Mark Minicozzi smiles after a spring training home run. (Getty Images)

‘Hockey Day on the Hill’ set for March 5
The National Hockey League (NHL), USA Hockey, USA Warriors and the Fort Dupont Ice Hockey Club will join members of Congress in Washington, D.C., on Wednesday, March 5 for Hockey Day on the Hill to discuss the state of hockey in the U.S., with a focus on how ice hockey can assist in the rehabilitation of injured veterans. The day will begin with a Congressional Hockey Caucus Briefing on Capitol Hill and conclude with a friendly, but competitive hockey game at Kettler Capitals Iceplex in Arlington, Va.

Skatepark and classrooms for 1,000 children in Mazar-e-Sharif
When major skateboard brands saw what was happening in a war torn capital half the world away, they started regular shipments of free skateboarding kit. Afghan skaters are not making do with what they can find, as one might expect. Rather, students ride top quality gear – meaning the toughest boards, the fastest wheels and the safest protection.

Skate instructor, Noorzai Ibrahimi, ollies over ramp designer Andreas Schutzenberger in Mazar-e-Sharif. Photograph: Skateistan

London set to host new Invictus Games
The Royal Foundation of the Duke and Duchess of Cambridge and Prince Harry will contribute a significant grant to staging the Invictus Games.  The event in September will mark the beginning of a legacy programme to support accessibility of adaptive sport and further employment opportunities for transitioning servicemen and women leaving the armed forces.

“I’m a Footballer Who Happens to Wear Hijab — I Didn’t Need FIFA to Tell Me That”
How can I laud FIFA for striking down a law that should have never been implemented in the first place? How can I be grateful for someone allowing me to do what I should have always been allowed do? Why was I made to choose? How can you choose between your heart and soul? Thank God my daughter won’t have to face that choice.

Woman thankful of NY Jets trainers who saved her life
The two Jets trainers were on their way to the NFL’s annual scouting combine, and they reboarded their plane after Enker’s situation became stable enough to move her. Word of their actions didn’t come out for a week. “First of all and most importantly, we’re thankful that she survived and is receiving the medical attention that she needs,” Jets president Neil Glat said in a statement. “When it comes to Dave and Josh, their response doesn’t surprise me at all. They are dedicated, selfless employees, who are ready and willing to help someone. We’re always proud of our own, and glad they were able to provide some assistance.”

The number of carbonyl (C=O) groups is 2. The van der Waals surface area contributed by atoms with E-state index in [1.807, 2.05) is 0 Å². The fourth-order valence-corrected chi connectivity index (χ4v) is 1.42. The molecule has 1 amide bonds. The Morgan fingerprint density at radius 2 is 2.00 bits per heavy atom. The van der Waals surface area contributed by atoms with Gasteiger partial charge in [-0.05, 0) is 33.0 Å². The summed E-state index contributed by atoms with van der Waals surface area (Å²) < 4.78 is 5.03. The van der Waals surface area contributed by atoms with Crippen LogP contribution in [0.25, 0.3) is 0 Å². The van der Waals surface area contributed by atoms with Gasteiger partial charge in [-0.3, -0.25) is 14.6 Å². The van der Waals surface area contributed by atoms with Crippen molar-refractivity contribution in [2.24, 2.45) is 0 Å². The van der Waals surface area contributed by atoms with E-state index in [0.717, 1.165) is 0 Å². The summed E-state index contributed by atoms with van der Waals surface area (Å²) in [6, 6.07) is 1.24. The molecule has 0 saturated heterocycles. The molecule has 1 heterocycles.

John Wall helping five-year-old cancer patient meet Nicki Minaj (video/photo)
Washington Wizards point guard John Wall is utilizing his celebrity and reach on social media to help out a very special young fan suffering through a horribly unfair ordeal realize her dream of meeting pop star Nicki Minaj. Wall posted the below video to his Instagram account in which he reaches out to Minaj on behalf of Miyah, a five-year-old battling cancer, whose dream is to meet the superstar and wear one of her trademark pink wigs.

U.S. Olympic Athletes Team Up With Kellogg’s To Help Give Great Starts Back Home
Families can help make a difference by going to to view the “Great Starts” video featuring Team Kellogg’s, as well as a series of Start Story videos, which follow the athletes’ inspirational journeys to the Sochi 2014 Olympic Winter Games. When fans view, like, re-tweet, pin or share any of the “Great Starts” online content using #greatstarts, Kellogg’s will help provide breakfast to children in need.

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Our goal is to have Sports Doing Good be a portal housing original content and excerpts from and links to the increasing number of articles, websites, video, and other media that showcase the good in sports and society. We aim to celebrate those concepts, activities, events, and individuals by highlighting them for a wider audience. Much of the news today, whether sports- related or not, is incredibly negative and increasingly polarizing, biased, and quite annoying. We are trying to refocus some of the discussion on the good, with a focus on sports.Our mission is to have Sport Doing Good be a consistent, and significant, contributor to the areas of sports, social responsibility and development. We look forwarding to partnering with other stakeholders in producing content, in creating and/or sponsoring athletic and service events, knowledge sharing, and conferences/seminars, and even having a commercial arm that could be the source of innovative social businesses.We invite you to send in news, press releases, and guest pieces for possible publication, and email us with suggestions about the content and format of the newsletter and Sports Doing Good website.